Photo by Adam Susong
For the majority of my adult life, I have lived with roommates with the exception of the year before Adam and I got married and the year after. We made the mistake of renting an apartment that was too expensive for our budget in central Washington, D.C., which promptly entered us into the “yopro” rat race of working to make rent. We say now that we are grateful for that expensive lesson: for us, a simpler life is a happier life.
Millennials are more educated and more impoverished than their parents were at their age. So the landscape of adulthood is changing with this generation. For one, more people are electing to live with roommates into their thirties. As a married couple, Adam and I have lived with family, with friends, with acquaintances, with Craigslist roommates, and even in an urban co-op with 19 adults.
Our experiences have ranged in levels of fulfillment, but we have become only increasingly convinced that co-living is central to the life we envision, not just a necessity to get by. Certainly the concept of community living isn’t a new one, but middle class Americans have been chasing the American dream for decades: owning homes, filling them with one of everything from Bed Bath & Beyond or Lowe’s, and defining community as the nuclear family.
When Adam and I sold our furniture and minimized our things, we discovered a new sense of freedom that allowed us to spend less time maintaining and more time in community. Not to mention, the alleviation of financial pressures allowed more space for creative endeavors and hobbies.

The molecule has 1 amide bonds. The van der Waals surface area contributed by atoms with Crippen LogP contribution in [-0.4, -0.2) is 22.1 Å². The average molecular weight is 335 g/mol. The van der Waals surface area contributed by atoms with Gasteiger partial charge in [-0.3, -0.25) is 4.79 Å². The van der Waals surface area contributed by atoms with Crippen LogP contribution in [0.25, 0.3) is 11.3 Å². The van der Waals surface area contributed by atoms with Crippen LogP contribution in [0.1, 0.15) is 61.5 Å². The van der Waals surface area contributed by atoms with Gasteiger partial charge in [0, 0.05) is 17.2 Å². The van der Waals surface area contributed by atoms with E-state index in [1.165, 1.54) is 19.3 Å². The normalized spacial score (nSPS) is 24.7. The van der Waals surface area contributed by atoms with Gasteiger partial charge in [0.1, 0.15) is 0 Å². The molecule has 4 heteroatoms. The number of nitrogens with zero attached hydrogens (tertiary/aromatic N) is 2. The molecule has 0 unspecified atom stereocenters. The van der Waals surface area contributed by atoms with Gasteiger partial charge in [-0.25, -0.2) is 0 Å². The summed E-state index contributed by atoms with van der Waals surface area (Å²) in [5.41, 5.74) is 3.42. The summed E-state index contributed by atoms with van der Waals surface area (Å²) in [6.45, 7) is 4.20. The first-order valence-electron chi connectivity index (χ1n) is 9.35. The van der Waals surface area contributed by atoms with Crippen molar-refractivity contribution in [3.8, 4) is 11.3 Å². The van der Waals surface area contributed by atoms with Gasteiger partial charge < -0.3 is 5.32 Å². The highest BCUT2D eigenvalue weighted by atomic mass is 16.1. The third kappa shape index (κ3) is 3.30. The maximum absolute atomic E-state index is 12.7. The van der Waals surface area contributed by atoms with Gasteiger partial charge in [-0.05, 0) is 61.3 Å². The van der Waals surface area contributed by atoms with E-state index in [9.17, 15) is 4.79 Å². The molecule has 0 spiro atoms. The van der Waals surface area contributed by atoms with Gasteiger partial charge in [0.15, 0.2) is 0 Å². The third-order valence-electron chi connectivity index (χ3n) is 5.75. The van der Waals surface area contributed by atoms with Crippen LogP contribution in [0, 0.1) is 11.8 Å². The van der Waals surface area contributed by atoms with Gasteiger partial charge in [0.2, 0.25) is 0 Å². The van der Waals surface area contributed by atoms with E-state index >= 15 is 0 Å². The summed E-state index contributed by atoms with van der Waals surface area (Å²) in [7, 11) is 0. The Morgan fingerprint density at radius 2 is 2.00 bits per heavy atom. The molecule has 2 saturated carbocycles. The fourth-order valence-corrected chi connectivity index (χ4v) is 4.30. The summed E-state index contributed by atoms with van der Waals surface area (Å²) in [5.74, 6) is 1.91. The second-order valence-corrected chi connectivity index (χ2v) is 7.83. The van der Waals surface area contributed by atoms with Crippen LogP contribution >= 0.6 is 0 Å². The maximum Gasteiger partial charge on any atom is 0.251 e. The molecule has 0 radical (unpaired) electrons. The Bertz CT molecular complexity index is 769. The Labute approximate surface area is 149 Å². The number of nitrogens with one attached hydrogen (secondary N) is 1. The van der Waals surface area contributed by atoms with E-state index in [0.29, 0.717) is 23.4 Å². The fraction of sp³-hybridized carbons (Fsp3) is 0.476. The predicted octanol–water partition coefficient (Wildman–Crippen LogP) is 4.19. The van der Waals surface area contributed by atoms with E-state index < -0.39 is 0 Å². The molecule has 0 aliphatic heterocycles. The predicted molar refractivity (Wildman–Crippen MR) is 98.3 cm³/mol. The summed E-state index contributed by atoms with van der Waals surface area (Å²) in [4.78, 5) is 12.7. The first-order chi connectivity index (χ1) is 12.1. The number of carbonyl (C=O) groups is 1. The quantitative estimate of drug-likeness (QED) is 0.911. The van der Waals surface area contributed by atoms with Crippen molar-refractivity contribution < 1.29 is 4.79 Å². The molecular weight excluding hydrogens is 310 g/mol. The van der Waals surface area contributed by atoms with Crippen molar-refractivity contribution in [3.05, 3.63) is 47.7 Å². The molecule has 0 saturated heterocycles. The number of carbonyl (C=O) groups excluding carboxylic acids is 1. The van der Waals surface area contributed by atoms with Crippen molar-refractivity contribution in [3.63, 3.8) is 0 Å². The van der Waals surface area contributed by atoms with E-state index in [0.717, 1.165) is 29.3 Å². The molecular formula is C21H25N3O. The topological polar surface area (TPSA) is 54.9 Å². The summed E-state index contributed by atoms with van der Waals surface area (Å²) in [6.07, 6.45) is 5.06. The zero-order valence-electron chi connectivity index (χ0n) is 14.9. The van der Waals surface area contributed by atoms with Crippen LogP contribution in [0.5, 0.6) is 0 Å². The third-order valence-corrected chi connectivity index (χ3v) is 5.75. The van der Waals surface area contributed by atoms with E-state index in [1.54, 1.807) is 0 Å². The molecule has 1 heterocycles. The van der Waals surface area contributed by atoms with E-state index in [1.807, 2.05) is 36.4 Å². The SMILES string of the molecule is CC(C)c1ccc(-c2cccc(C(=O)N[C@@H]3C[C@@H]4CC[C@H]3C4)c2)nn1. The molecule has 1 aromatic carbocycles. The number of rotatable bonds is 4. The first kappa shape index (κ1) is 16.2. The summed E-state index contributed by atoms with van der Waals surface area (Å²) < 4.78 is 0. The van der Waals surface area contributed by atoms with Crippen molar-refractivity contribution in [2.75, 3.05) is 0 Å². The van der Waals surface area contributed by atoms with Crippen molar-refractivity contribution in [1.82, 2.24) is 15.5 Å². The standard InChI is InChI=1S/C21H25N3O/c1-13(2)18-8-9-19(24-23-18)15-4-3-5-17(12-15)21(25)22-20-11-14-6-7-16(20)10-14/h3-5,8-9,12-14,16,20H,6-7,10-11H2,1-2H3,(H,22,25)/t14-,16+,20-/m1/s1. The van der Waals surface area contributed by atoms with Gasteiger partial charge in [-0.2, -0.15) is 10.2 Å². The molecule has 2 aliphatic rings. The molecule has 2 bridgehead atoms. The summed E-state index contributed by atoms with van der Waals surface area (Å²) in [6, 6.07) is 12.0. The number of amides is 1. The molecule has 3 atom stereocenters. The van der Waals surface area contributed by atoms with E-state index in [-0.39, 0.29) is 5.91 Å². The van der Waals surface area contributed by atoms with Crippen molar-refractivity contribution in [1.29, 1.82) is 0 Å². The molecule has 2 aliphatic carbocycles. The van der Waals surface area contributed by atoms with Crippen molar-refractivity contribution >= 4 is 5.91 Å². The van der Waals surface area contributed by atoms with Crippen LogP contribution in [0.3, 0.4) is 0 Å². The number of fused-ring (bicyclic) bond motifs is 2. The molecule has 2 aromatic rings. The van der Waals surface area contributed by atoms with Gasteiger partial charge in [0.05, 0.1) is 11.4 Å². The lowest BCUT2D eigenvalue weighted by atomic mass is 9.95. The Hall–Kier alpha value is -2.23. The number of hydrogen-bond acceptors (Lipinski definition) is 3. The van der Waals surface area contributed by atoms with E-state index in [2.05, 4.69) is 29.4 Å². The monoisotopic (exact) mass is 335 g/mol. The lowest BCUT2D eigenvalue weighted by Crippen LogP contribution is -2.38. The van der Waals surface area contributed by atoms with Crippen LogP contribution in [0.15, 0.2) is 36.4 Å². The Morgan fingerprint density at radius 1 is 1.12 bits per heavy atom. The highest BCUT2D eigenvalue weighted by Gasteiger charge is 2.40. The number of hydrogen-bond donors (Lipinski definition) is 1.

Our experiences have ranged in levels of fulfillment, but we have become only increasingly convinced that co-living is central to the life we envision, not just a necessity to get by.
By expanding our live-in community, we’ve been able to share labor — taking turns cleaning, grocery shopping, and cooking meals. Doing these daily menial tasks fewer times in the week means I enjoy them more; plus it’s more fun to cook for a crowd. We’ve shared resources; if one person has a vacuum, then no one else needs to throw away hard-earned cash to buy another. I’ve come to appreciate the various strengths individuals bring to a live-in community and have felt relief that I alone do not need to be a frantic Superwoman. We’ve spent less time bingeing on Netflix and more time engaged in conversation.
Right now we aren’t living anywhere per se; we are backpacking from Mexico to Canada on the Pacific Crest Trail. As we hike, we occasionally discuss next steps; we are working to define our values and to allow those values to guide us in the life we design. There are so many priorities to weigh: financial stability, career advancement, children, location, community, freedom. It is certainly a privilege to imagine so much control over one’s circumstances. Nevertheless, we are working to be mindful about what really matters to us and to withdraw energy from societal norms that don’t have personal value. For us, living with roommates — well into adulthood — allows us to spend more time pursuing creative endeavors and less time hustling to get by.